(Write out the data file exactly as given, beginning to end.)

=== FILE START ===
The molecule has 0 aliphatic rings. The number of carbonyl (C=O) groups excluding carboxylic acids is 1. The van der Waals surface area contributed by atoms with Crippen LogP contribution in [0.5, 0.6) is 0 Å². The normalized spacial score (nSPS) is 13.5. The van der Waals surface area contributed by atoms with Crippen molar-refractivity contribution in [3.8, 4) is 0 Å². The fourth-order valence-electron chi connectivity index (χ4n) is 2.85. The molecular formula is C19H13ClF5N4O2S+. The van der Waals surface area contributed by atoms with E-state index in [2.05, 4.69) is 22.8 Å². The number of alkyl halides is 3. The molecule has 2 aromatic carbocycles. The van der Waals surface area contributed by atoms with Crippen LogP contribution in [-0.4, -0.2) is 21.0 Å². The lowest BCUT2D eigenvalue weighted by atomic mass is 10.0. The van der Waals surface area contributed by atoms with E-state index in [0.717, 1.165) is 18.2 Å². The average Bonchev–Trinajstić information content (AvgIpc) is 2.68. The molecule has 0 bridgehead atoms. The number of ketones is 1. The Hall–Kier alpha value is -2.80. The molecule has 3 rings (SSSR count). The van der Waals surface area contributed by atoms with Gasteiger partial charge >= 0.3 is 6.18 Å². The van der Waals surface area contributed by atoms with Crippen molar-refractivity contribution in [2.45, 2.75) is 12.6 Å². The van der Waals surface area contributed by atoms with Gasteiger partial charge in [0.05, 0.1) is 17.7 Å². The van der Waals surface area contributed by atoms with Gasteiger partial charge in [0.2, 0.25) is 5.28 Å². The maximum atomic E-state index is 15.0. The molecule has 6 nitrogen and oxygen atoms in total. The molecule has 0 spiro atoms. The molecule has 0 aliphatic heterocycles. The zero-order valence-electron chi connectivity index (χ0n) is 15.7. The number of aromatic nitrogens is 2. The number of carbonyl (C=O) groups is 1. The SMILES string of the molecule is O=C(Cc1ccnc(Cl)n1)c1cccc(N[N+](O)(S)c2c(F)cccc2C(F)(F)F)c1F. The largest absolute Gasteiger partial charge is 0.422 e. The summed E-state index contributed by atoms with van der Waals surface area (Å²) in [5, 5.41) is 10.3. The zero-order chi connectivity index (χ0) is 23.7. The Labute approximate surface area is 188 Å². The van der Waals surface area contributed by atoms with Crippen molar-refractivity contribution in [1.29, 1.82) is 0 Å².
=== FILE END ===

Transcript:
The molecule has 0 aliphatic rings. The number of carbonyl (C=O) groups excluding carboxylic acids is 1. The van der Waals surface area contributed by atoms with Crippen LogP contribution in [0.5, 0.6) is 0 Å². The normalized spacial score (nSPS) is 13.5. The van der Waals surface area contributed by atoms with Crippen molar-refractivity contribution in [3.8, 4) is 0 Å². The fourth-order valence-electron chi connectivity index (χ4n) is 2.85. The molecular formula is C19H13ClF5N4O2S+. The van der Waals surface area contributed by atoms with E-state index in [2.05, 4.69) is 22.8 Å². The number of alkyl halides is 3. The molecule has 2 aromatic carbocycles. The van der Waals surface area contributed by atoms with Crippen LogP contribution in [-0.4, -0.2) is 21.0 Å². The lowest BCUT2D eigenvalue weighted by atomic mass is 10.0. The van der Waals surface area contributed by atoms with E-state index in [0.717, 1.165) is 18.2 Å². The average Bonchev–Trinajstić information content (AvgIpc) is 2.68. The molecule has 0 bridgehead atoms. The number of ketones is 1. The Hall–Kier alpha value is -2.80. The molecule has 3 rings (SSSR count). The van der Waals surface area contributed by atoms with Gasteiger partial charge >= 0.3 is 6.18 Å². The van der Waals surface area contributed by atoms with Crippen molar-refractivity contribution in [2.45, 2.75) is 12.6 Å². The van der Waals surface area contributed by atoms with Gasteiger partial charge in [0.05, 0.1) is 17.7 Å². The van der Waals surface area contributed by atoms with Gasteiger partial charge in [0.2, 0.25) is 5.28 Å². The maximum atomic E-state index is 15.0. The molecule has 6 nitrogen and oxygen atoms in total. The molecule has 0 spiro atoms. The molecule has 0 aliphatic heterocycles. The zero-order valence-electron chi connectivity index (χ0n) is 15.7. The number of aromatic nitrogens is 2. The number of carbonyl (C=O) groups is 1. The SMILES string of the molecule is O=C(Cc1ccnc(Cl)n1)c1cccc(N[N+](O)(S)c2c(F)cccc2C(F)(F)F)c1F. The largest absolute Gasteiger partial charge is 0.422 e. The summed E-state index contributed by atoms with van der Waals surface area (Å²) in [5, 5.41) is 10.3. The zero-order chi connectivity index (χ0) is 23.7. The Labute approximate surface area is 188 Å². The van der Waals surface area contributed by atoms with Crippen molar-refractivity contribution in [1.29, 1.82) is 0 Å².